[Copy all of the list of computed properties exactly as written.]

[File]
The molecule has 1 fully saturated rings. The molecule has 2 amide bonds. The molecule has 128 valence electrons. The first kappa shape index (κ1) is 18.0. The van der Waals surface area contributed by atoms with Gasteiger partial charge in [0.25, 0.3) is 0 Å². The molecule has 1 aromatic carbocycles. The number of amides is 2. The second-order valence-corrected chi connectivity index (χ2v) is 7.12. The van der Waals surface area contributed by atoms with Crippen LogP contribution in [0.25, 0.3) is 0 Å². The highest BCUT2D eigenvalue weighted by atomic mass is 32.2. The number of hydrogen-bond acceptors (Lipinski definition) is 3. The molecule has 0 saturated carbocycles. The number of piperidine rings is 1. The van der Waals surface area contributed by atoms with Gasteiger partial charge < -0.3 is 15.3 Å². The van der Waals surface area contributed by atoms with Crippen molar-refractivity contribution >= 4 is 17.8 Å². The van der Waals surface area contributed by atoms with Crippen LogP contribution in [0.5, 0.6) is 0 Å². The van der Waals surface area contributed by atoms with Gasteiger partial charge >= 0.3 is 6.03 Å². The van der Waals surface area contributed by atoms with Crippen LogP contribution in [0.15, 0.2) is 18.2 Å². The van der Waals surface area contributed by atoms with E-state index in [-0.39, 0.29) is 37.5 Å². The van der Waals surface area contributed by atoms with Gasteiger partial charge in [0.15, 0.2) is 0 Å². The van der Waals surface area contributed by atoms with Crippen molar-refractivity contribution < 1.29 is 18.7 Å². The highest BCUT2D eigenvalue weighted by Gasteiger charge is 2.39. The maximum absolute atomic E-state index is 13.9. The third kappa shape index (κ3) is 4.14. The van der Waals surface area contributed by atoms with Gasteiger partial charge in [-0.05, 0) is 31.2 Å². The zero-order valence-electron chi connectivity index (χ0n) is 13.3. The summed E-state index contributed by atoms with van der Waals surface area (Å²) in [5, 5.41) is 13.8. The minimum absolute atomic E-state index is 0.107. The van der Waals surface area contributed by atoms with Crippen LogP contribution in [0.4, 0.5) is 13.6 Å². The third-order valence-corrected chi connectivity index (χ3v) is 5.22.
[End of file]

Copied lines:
The molecule has 1 fully saturated rings. The molecule has 2 amide bonds. The molecule has 128 valence electrons. The first kappa shape index (κ1) is 18.0. The van der Waals surface area contributed by atoms with Gasteiger partial charge in [0.25, 0.3) is 0 Å². The molecule has 1 aromatic carbocycles. The number of amides is 2. The second-order valence-corrected chi connectivity index (χ2v) is 7.12. The van der Waals surface area contributed by atoms with Crippen LogP contribution in [0.25, 0.3) is 0 Å². The highest BCUT2D eigenvalue weighted by atomic mass is 32.2. The number of hydrogen-bond acceptors (Lipinski definition) is 3. The molecule has 0 saturated carbocycles. The number of piperidine rings is 1. The van der Waals surface area contributed by atoms with Gasteiger partial charge < -0.3 is 15.3 Å². The van der Waals surface area contributed by atoms with Crippen molar-refractivity contribution >= 4 is 17.8 Å². The van der Waals surface area contributed by atoms with Crippen LogP contribution in [0.5, 0.6) is 0 Å². The van der Waals surface area contributed by atoms with Gasteiger partial charge >= 0.3 is 6.03 Å². The van der Waals surface area contributed by atoms with Crippen LogP contribution in [0.15, 0.2) is 18.2 Å². The van der Waals surface area contributed by atoms with E-state index in [-0.39, 0.29) is 37.5 Å². The van der Waals surface area contributed by atoms with Gasteiger partial charge in [0.15, 0.2) is 0 Å². The van der Waals surface area contributed by atoms with Crippen molar-refractivity contribution < 1.29 is 18.7 Å². The highest BCUT2D eigenvalue weighted by Gasteiger charge is 2.39. The maximum absolute atomic E-state index is 13.9. The third kappa shape index (κ3) is 4.14. The van der Waals surface area contributed by atoms with Gasteiger partial charge in [-0.05, 0) is 31.2 Å². The zero-order valence-electron chi connectivity index (χ0n) is 13.3. The summed E-state index contributed by atoms with van der Waals surface area (Å²) in [5, 5.41) is 13.8. The minimum absolute atomic E-state index is 0.107. The van der Waals surface area contributed by atoms with Crippen LogP contribution in [0.4, 0.5) is 13.6 Å². The third-order valence-corrected chi connectivity index (χ3v) is 5.22.